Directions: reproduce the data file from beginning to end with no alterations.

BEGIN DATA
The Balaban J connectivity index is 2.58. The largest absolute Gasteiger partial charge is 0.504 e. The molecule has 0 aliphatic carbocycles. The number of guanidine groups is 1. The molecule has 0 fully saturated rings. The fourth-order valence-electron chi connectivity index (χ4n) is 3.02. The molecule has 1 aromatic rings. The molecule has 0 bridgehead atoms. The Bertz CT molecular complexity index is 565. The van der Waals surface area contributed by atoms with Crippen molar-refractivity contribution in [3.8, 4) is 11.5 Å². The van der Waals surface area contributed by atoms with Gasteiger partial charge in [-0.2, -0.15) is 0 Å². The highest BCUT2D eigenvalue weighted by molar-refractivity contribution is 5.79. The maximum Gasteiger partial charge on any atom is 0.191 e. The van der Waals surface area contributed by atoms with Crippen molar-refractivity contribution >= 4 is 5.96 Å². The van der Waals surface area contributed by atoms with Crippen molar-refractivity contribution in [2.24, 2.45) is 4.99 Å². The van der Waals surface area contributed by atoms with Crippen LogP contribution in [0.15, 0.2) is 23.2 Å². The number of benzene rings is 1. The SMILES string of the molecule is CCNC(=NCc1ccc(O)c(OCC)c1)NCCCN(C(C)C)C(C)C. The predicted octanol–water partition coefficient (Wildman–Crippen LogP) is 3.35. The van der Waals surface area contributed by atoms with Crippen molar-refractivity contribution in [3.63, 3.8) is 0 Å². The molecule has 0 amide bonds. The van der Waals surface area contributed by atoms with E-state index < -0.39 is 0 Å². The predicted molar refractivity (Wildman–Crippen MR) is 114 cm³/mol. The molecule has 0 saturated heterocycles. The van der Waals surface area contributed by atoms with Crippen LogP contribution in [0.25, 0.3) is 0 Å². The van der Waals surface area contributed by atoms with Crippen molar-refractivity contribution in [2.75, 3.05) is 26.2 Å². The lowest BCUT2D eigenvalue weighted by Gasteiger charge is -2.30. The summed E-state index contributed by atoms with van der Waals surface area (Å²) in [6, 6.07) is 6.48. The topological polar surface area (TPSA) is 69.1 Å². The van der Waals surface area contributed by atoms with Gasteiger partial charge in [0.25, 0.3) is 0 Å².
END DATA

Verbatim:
The Balaban J connectivity index is 2.58. The largest absolute Gasteiger partial charge is 0.504 e. The molecule has 0 aliphatic carbocycles. The number of guanidine groups is 1. The molecule has 0 fully saturated rings. The fourth-order valence-electron chi connectivity index (χ4n) is 3.02. The molecule has 1 aromatic rings. The molecule has 0 bridgehead atoms. The Bertz CT molecular complexity index is 565. The van der Waals surface area contributed by atoms with Crippen molar-refractivity contribution in [3.8, 4) is 11.5 Å². The van der Waals surface area contributed by atoms with Gasteiger partial charge in [-0.2, -0.15) is 0 Å². The highest BCUT2D eigenvalue weighted by molar-refractivity contribution is 5.79. The maximum Gasteiger partial charge on any atom is 0.191 e. The van der Waals surface area contributed by atoms with Crippen molar-refractivity contribution >= 4 is 5.96 Å². The van der Waals surface area contributed by atoms with Crippen molar-refractivity contribution in [2.24, 2.45) is 4.99 Å². The van der Waals surface area contributed by atoms with Crippen LogP contribution in [0.15, 0.2) is 23.2 Å². The number of benzene rings is 1. The SMILES string of the molecule is CCNC(=NCc1ccc(O)c(OCC)c1)NCCCN(C(C)C)C(C)C. The predicted octanol–water partition coefficient (Wildman–Crippen LogP) is 3.35. The van der Waals surface area contributed by atoms with Crippen molar-refractivity contribution in [3.63, 3.8) is 0 Å². The molecule has 0 amide bonds. The van der Waals surface area contributed by atoms with E-state index < -0.39 is 0 Å². The predicted molar refractivity (Wildman–Crippen MR) is 114 cm³/mol. The molecule has 0 saturated heterocycles. The van der Waals surface area contributed by atoms with Crippen LogP contribution in [0.25, 0.3) is 0 Å². The van der Waals surface area contributed by atoms with Crippen molar-refractivity contribution in [2.75, 3.05) is 26.2 Å². The lowest BCUT2D eigenvalue weighted by Gasteiger charge is -2.30. The summed E-state index contributed by atoms with van der Waals surface area (Å²) in [6, 6.07) is 6.48. The topological polar surface area (TPSA) is 69.1 Å². The van der Waals surface area contributed by atoms with Gasteiger partial charge in [0.25, 0.3) is 0 Å².